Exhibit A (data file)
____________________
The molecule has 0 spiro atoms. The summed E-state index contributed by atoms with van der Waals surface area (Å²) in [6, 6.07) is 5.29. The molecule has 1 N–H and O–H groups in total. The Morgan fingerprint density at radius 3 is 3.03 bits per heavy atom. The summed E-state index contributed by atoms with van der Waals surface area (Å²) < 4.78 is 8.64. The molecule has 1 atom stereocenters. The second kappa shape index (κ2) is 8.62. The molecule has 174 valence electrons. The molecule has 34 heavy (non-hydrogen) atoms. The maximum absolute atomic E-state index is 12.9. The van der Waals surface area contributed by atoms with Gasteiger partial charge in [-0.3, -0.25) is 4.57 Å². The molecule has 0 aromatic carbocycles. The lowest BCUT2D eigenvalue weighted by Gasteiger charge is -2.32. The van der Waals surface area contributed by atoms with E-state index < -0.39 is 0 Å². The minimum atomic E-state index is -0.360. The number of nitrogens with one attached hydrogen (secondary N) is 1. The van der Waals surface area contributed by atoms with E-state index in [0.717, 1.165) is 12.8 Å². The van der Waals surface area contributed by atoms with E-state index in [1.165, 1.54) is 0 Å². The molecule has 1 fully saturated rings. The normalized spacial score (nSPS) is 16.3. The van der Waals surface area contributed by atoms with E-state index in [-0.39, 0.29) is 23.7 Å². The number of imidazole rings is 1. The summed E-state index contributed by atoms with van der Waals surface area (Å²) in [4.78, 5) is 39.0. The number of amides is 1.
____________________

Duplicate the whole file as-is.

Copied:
The molecule has 0 spiro atoms. The summed E-state index contributed by atoms with van der Waals surface area (Å²) in [6, 6.07) is 5.29. The molecule has 1 N–H and O–H groups in total. The Morgan fingerprint density at radius 3 is 3.03 bits per heavy atom. The summed E-state index contributed by atoms with van der Waals surface area (Å²) < 4.78 is 8.64. The molecule has 1 atom stereocenters. The second kappa shape index (κ2) is 8.62. The molecule has 174 valence electrons. The molecule has 34 heavy (non-hydrogen) atoms. The maximum absolute atomic E-state index is 12.9. The van der Waals surface area contributed by atoms with Gasteiger partial charge in [-0.3, -0.25) is 4.57 Å². The molecule has 0 aromatic carbocycles. The lowest BCUT2D eigenvalue weighted by Gasteiger charge is -2.32. The van der Waals surface area contributed by atoms with E-state index < -0.39 is 0 Å². The minimum atomic E-state index is -0.360. The number of nitrogens with one attached hydrogen (secondary N) is 1. The van der Waals surface area contributed by atoms with E-state index in [0.717, 1.165) is 12.8 Å². The van der Waals surface area contributed by atoms with E-state index in [1.165, 1.54) is 0 Å². The molecule has 1 fully saturated rings. The normalized spacial score (nSPS) is 16.3. The van der Waals surface area contributed by atoms with E-state index in [-0.39, 0.29) is 23.7 Å². The number of imidazole rings is 1. The summed E-state index contributed by atoms with van der Waals surface area (Å²) in [4.78, 5) is 39.0. The number of amides is 1.